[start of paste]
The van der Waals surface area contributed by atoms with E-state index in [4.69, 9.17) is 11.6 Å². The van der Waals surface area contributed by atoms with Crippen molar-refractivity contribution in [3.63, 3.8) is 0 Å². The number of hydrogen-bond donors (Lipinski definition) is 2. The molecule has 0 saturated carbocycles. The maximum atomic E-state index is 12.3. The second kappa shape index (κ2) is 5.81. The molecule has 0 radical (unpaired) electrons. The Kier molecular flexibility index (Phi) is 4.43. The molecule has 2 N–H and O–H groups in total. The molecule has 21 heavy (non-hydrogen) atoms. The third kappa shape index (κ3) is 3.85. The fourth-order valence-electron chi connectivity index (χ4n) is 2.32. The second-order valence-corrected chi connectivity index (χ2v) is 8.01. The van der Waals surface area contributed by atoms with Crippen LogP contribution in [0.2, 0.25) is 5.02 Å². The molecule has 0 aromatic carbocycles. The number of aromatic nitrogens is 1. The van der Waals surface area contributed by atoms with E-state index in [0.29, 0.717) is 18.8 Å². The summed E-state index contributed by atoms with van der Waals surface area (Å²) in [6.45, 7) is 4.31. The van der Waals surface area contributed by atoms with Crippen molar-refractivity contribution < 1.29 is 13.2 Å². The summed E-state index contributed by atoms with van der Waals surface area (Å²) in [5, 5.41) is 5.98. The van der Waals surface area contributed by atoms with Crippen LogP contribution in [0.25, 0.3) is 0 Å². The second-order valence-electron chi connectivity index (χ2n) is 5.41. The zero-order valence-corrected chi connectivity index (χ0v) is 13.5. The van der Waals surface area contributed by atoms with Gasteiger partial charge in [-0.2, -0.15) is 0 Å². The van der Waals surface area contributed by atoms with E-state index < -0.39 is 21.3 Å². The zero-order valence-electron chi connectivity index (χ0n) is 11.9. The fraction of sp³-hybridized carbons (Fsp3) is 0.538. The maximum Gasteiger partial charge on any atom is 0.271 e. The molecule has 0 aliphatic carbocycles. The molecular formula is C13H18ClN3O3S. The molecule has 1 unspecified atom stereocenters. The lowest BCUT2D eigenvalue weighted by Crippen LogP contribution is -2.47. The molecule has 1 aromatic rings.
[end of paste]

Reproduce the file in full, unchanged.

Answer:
The van der Waals surface area contributed by atoms with E-state index in [4.69, 9.17) is 11.6 Å². The van der Waals surface area contributed by atoms with Crippen molar-refractivity contribution in [3.63, 3.8) is 0 Å². The number of hydrogen-bond donors (Lipinski definition) is 2. The molecule has 0 saturated carbocycles. The maximum atomic E-state index is 12.3. The second kappa shape index (κ2) is 5.81. The molecule has 0 radical (unpaired) electrons. The Kier molecular flexibility index (Phi) is 4.43. The molecule has 2 N–H and O–H groups in total. The molecule has 21 heavy (non-hydrogen) atoms. The third kappa shape index (κ3) is 3.85. The fourth-order valence-electron chi connectivity index (χ4n) is 2.32. The second-order valence-corrected chi connectivity index (χ2v) is 8.01. The van der Waals surface area contributed by atoms with Crippen LogP contribution in [0.2, 0.25) is 5.02 Å². The molecule has 0 aromatic carbocycles. The number of aromatic nitrogens is 1. The van der Waals surface area contributed by atoms with E-state index in [0.29, 0.717) is 18.8 Å². The summed E-state index contributed by atoms with van der Waals surface area (Å²) in [6.45, 7) is 4.31. The van der Waals surface area contributed by atoms with Crippen molar-refractivity contribution < 1.29 is 13.2 Å². The summed E-state index contributed by atoms with van der Waals surface area (Å²) in [5, 5.41) is 5.98. The van der Waals surface area contributed by atoms with Crippen LogP contribution in [0.25, 0.3) is 0 Å². The second-order valence-electron chi connectivity index (χ2n) is 5.41. The zero-order valence-corrected chi connectivity index (χ0v) is 13.5. The van der Waals surface area contributed by atoms with Gasteiger partial charge in [-0.2, -0.15) is 0 Å². The van der Waals surface area contributed by atoms with E-state index < -0.39 is 21.3 Å². The zero-order valence-electron chi connectivity index (χ0n) is 11.9. The fraction of sp³-hybridized carbons (Fsp3) is 0.538. The maximum Gasteiger partial charge on any atom is 0.271 e. The molecule has 0 aliphatic carbocycles. The molecular formula is C13H18ClN3O3S. The molecule has 1 unspecified atom stereocenters. The lowest BCUT2D eigenvalue weighted by Crippen LogP contribution is -2.47. The molecule has 1 aromatic rings.